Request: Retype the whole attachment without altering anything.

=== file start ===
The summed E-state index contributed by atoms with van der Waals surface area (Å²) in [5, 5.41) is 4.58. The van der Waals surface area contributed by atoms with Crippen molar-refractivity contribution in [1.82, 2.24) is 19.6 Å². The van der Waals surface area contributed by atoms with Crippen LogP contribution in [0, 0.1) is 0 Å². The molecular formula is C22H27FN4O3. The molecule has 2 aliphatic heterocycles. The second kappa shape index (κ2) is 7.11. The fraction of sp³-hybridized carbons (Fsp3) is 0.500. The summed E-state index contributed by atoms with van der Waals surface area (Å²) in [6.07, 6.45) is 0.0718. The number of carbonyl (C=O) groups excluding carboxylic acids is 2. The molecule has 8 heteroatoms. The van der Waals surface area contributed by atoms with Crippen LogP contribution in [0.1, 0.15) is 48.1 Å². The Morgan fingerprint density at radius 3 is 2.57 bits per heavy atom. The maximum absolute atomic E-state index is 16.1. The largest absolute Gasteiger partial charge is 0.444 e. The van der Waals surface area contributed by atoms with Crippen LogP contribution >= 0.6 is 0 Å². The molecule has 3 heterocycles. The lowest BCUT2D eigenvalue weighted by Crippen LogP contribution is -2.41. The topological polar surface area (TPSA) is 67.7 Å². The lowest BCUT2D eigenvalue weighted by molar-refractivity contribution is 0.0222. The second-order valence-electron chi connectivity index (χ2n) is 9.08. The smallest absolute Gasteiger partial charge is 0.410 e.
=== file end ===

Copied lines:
The summed E-state index contributed by atoms with van der Waals surface area (Å²) in [5, 5.41) is 4.58. The van der Waals surface area contributed by atoms with Crippen molar-refractivity contribution in [1.82, 2.24) is 19.6 Å². The van der Waals surface area contributed by atoms with Crippen LogP contribution in [0, 0.1) is 0 Å². The molecular formula is C22H27FN4O3. The molecule has 2 aliphatic heterocycles. The second kappa shape index (κ2) is 7.11. The fraction of sp³-hybridized carbons (Fsp3) is 0.500. The summed E-state index contributed by atoms with van der Waals surface area (Å²) in [6.07, 6.45) is 0.0718. The number of carbonyl (C=O) groups excluding carboxylic acids is 2. The molecule has 8 heteroatoms. The van der Waals surface area contributed by atoms with Crippen LogP contribution in [0.1, 0.15) is 48.1 Å². The Morgan fingerprint density at radius 3 is 2.57 bits per heavy atom. The maximum absolute atomic E-state index is 16.1. The largest absolute Gasteiger partial charge is 0.444 e. The van der Waals surface area contributed by atoms with Crippen LogP contribution >= 0.6 is 0 Å². The molecule has 3 heterocycles. The lowest BCUT2D eigenvalue weighted by Crippen LogP contribution is -2.41. The topological polar surface area (TPSA) is 67.7 Å². The lowest BCUT2D eigenvalue weighted by molar-refractivity contribution is 0.0222. The second-order valence-electron chi connectivity index (χ2n) is 9.08. The smallest absolute Gasteiger partial charge is 0.410 e.